“10. In the present circumstances, the court and the parties and their representatives will need to be more proactive in relation to all forthcoming hearings.”

Hence, not only it is important to adapt to this current situation, but it is equally important to have a pro active approach from all stakeholders.

Insofar as the conduct of the remote hearing is concerned the Protocol provides that,

“16. Judges, clerks, and/or officials will, in each case, wherever possible, propose to the parties one of three solutions:- (i) a stated appropriate remote communication method (BT conference call, Skype for Business, court video link, BT MeetMe, Zoom, ordinary telephone call or another method) for the hearing; (ii) that the case will proceed in court with appropriate precautions to prevent the transmission of Covid-19; or (iii) that the case will need to be adjourned, because a remote hearing is not possible and the length of the hearing combined with the number of parties or overseas parties, representatives and/or witnesses make it undesirable to go ahead with a hearing in court at the current time.”

In addressing whether the principle of “Not only must Justice be done; it must also be seen to be done” is concerned, the Protocol provides,

“22. The hearing can be made open to the public, if technically possible, either by the judge(s) or the clerk logging in to the hearing in a public court room and making the hearing audible in that court room, or by other methods (see [8] above). But in the exceptional circumstances presented by the current pandemic, the impossibility of public access should not normally prevent a remote hearing taking place (see [6]-[7] above). If any party submits that it should do so in the circumstances of the specific case, they should make submissions to that effect to the judge.”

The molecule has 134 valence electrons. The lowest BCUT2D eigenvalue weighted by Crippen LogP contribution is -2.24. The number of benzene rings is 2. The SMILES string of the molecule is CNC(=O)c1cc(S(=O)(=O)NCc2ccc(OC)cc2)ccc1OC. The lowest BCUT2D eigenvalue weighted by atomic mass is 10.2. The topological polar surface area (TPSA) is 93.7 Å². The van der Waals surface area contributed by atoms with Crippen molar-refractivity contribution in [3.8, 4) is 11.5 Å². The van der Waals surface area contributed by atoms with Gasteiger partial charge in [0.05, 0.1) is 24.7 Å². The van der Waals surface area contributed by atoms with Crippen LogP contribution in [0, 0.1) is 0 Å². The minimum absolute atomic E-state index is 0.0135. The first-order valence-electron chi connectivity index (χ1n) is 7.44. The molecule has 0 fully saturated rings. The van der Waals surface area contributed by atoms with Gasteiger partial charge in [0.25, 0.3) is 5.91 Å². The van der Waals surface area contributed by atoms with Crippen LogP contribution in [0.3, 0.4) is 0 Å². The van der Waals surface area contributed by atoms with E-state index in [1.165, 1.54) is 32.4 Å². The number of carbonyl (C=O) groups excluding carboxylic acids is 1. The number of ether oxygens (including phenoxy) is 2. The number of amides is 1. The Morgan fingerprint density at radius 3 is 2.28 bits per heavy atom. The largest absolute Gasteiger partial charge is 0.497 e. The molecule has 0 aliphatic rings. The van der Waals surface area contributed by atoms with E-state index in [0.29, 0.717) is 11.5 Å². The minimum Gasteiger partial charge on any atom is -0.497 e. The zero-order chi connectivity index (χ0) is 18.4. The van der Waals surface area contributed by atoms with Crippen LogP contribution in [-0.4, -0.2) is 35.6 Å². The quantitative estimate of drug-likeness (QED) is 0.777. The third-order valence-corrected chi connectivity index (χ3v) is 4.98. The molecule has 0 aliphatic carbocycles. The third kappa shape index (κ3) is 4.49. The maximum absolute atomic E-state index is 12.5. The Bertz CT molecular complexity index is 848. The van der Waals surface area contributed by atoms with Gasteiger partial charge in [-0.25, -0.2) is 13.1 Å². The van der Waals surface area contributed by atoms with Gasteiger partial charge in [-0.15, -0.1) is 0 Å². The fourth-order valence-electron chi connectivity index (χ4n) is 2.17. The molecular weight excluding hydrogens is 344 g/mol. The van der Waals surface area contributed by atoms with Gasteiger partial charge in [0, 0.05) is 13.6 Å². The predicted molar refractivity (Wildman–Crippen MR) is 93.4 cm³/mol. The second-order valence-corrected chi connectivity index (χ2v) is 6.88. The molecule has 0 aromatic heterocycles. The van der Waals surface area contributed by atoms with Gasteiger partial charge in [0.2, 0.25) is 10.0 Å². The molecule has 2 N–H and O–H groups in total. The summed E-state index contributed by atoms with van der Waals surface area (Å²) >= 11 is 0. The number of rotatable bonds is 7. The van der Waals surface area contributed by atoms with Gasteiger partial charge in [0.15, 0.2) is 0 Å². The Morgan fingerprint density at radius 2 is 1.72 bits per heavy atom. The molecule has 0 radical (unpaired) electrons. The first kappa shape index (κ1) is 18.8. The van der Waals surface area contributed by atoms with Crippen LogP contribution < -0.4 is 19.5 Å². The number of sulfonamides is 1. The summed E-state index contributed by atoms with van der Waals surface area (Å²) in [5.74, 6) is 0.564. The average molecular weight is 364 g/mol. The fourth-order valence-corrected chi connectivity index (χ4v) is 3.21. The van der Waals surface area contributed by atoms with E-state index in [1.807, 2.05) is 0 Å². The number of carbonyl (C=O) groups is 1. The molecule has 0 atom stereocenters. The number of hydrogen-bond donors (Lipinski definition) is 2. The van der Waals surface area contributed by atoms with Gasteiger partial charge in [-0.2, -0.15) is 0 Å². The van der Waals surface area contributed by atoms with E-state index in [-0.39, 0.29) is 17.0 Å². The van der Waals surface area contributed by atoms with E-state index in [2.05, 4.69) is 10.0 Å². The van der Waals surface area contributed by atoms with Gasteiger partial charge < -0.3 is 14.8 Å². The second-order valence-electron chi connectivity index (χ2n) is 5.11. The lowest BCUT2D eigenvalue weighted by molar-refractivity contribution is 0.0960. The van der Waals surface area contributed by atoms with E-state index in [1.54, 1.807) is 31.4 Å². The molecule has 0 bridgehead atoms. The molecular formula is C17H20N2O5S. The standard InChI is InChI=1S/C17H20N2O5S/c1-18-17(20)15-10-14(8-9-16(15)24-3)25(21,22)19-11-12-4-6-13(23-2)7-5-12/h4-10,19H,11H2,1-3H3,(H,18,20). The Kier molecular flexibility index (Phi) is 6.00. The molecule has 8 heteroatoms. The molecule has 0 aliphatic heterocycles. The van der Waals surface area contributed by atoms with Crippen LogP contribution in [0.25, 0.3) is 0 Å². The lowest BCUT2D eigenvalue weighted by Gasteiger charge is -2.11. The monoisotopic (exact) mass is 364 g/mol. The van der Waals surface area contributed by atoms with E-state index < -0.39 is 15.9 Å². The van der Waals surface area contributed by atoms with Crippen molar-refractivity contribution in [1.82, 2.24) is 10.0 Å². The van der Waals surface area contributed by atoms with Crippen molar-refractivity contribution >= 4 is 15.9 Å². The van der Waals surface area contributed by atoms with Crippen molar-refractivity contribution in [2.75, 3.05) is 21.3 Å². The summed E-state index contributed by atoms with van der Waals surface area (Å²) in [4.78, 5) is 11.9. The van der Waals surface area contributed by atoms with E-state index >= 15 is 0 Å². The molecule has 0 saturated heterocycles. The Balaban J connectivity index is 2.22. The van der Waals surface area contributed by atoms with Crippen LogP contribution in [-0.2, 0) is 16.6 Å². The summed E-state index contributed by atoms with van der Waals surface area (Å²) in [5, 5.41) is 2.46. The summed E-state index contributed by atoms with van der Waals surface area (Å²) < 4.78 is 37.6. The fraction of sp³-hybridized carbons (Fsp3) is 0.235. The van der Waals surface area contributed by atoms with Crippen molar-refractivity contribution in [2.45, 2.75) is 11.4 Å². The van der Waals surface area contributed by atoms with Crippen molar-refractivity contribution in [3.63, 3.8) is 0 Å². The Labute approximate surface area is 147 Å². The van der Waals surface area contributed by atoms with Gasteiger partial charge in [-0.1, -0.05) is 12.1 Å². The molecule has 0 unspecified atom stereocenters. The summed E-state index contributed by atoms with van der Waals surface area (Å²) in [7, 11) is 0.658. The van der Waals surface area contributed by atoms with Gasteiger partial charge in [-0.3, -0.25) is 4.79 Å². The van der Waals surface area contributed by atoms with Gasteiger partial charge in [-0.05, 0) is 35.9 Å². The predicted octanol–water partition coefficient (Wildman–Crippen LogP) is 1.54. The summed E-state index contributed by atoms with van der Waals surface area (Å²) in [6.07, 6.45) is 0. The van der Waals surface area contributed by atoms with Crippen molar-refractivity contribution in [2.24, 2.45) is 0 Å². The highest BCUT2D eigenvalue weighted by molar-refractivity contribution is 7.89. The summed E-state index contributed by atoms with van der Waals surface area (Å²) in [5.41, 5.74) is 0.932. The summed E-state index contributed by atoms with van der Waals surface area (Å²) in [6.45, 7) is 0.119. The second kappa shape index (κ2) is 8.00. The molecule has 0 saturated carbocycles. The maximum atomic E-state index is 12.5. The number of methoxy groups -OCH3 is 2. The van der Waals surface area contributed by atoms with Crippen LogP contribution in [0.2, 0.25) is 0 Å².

Whilst drawbacks are inevitable, the Protocol tries to address the various situations that may arise during this pandemic.

Can we do the same in Mauritius?

It is evident from the reports above that the courts in China and in the UK are using online hearings to deal with both criminal and civil matters during the coronavirus epidemic.

But the emergency planning of the government in the face of the coronavirus epidemic does not appear to contemplate sufficiently bold initiatives, as well as some rather desperate sounding measures. Should these not include the rapid development and expansion of online hearings to a far wider range of cases?

We could have expected our Parliament to urgently pass new legislation but unfortunately the existing resources and technological facilities in most of our courts are not sufficiently established to ensure its implementation in practice. We will further need time to train both members of the judiciary and the court staff to adapt to the use of new technologies.

Wake up call

True it is, the time is not for criticism but let this be a wake up call to allocate and use resources for judiciary in a manner which provides this sector with the necessary technological tools to protect the public and maintain confidence in the justice system in times of crisis like this present coronavirus pandemic.

The inauguration of the state-of-the-art Building for the Supreme Court and all its divisions is imminent and would have already happened had it not been for the lockdown of the country and this pandemic.

However, in the February 2020 Report of the Director of Audit, some necessary adjustments seemed to have been suggested,

‘3.2 E-Judiciary Project – Nugatory Expenditure of Rs 204.9 million The e-Judiciary System was designed to restructure the Court process and to reduce the paper based operations and reducing the need for physical storage and security to leverage the benefits of electronic storage within the Courts. Total payments for the implementation of the project as of 30 September 2016 amounted to some Rs 98.8 million, of which the Investment Climate Facility contributed Rs 74.1 million. As of 30 June 2019, payments for maintenance contracts totalled Rs 106.1 million. Due to high maintenance charges amounting to some Rs 28 million annually, to service the Commercial Division only, the e-Judiciary System is being revamped.